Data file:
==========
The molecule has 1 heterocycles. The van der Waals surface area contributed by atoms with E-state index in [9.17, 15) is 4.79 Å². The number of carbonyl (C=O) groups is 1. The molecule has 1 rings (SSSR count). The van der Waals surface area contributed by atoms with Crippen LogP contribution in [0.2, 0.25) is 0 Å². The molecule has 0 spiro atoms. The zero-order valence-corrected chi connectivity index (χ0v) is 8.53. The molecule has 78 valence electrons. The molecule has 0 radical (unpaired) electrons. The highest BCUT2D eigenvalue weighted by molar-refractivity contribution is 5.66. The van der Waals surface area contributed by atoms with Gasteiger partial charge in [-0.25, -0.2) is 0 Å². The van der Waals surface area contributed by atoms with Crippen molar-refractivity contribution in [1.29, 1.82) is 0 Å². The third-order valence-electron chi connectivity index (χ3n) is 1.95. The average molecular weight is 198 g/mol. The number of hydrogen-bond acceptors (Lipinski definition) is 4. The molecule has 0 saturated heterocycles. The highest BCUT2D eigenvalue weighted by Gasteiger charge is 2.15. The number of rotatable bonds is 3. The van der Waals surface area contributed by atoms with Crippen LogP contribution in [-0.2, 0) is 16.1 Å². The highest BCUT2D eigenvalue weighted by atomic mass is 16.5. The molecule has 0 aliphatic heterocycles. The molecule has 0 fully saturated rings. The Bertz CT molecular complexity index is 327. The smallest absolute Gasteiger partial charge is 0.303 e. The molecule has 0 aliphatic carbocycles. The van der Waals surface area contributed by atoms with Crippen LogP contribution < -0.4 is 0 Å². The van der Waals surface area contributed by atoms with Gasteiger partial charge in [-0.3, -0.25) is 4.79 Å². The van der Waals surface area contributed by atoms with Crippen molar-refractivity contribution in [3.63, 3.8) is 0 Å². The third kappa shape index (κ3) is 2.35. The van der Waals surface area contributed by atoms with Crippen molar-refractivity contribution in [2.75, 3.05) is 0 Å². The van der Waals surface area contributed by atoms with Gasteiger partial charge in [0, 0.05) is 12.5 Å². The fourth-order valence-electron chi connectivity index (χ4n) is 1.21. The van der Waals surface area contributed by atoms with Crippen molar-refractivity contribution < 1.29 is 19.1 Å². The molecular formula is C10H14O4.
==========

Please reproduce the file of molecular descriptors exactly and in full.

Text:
The molecule has 1 heterocycles. The van der Waals surface area contributed by atoms with E-state index in [9.17, 15) is 4.79 Å². The number of carbonyl (C=O) groups is 1. The molecule has 1 rings (SSSR count). The van der Waals surface area contributed by atoms with Crippen LogP contribution in [0.2, 0.25) is 0 Å². The molecule has 0 spiro atoms. The zero-order valence-corrected chi connectivity index (χ0v) is 8.53. The molecule has 78 valence electrons. The molecule has 0 radical (unpaired) electrons. The highest BCUT2D eigenvalue weighted by molar-refractivity contribution is 5.66. The van der Waals surface area contributed by atoms with Gasteiger partial charge in [-0.25, -0.2) is 0 Å². The van der Waals surface area contributed by atoms with Crippen molar-refractivity contribution in [1.29, 1.82) is 0 Å². The third-order valence-electron chi connectivity index (χ3n) is 1.95. The average molecular weight is 198 g/mol. The number of hydrogen-bond acceptors (Lipinski definition) is 4. The molecule has 0 saturated heterocycles. The highest BCUT2D eigenvalue weighted by Gasteiger charge is 2.15. The number of rotatable bonds is 3. The van der Waals surface area contributed by atoms with Crippen LogP contribution in [-0.2, 0) is 16.1 Å². The highest BCUT2D eigenvalue weighted by atomic mass is 16.5. The molecule has 0 aliphatic heterocycles. The molecule has 0 fully saturated rings. The Bertz CT molecular complexity index is 327. The smallest absolute Gasteiger partial charge is 0.303 e. The molecule has 0 aliphatic carbocycles. The van der Waals surface area contributed by atoms with Crippen LogP contribution < -0.4 is 0 Å². The van der Waals surface area contributed by atoms with Gasteiger partial charge in [-0.3, -0.25) is 4.79 Å². The van der Waals surface area contributed by atoms with Crippen molar-refractivity contribution in [3.63, 3.8) is 0 Å². The third kappa shape index (κ3) is 2.35. The van der Waals surface area contributed by atoms with Crippen molar-refractivity contribution in [2.75, 3.05) is 0 Å². The van der Waals surface area contributed by atoms with Gasteiger partial charge in [0, 0.05) is 12.5 Å². The fourth-order valence-electron chi connectivity index (χ4n) is 1.21. The van der Waals surface area contributed by atoms with Crippen molar-refractivity contribution < 1.29 is 19.1 Å². The molecular formula is C10H14O4.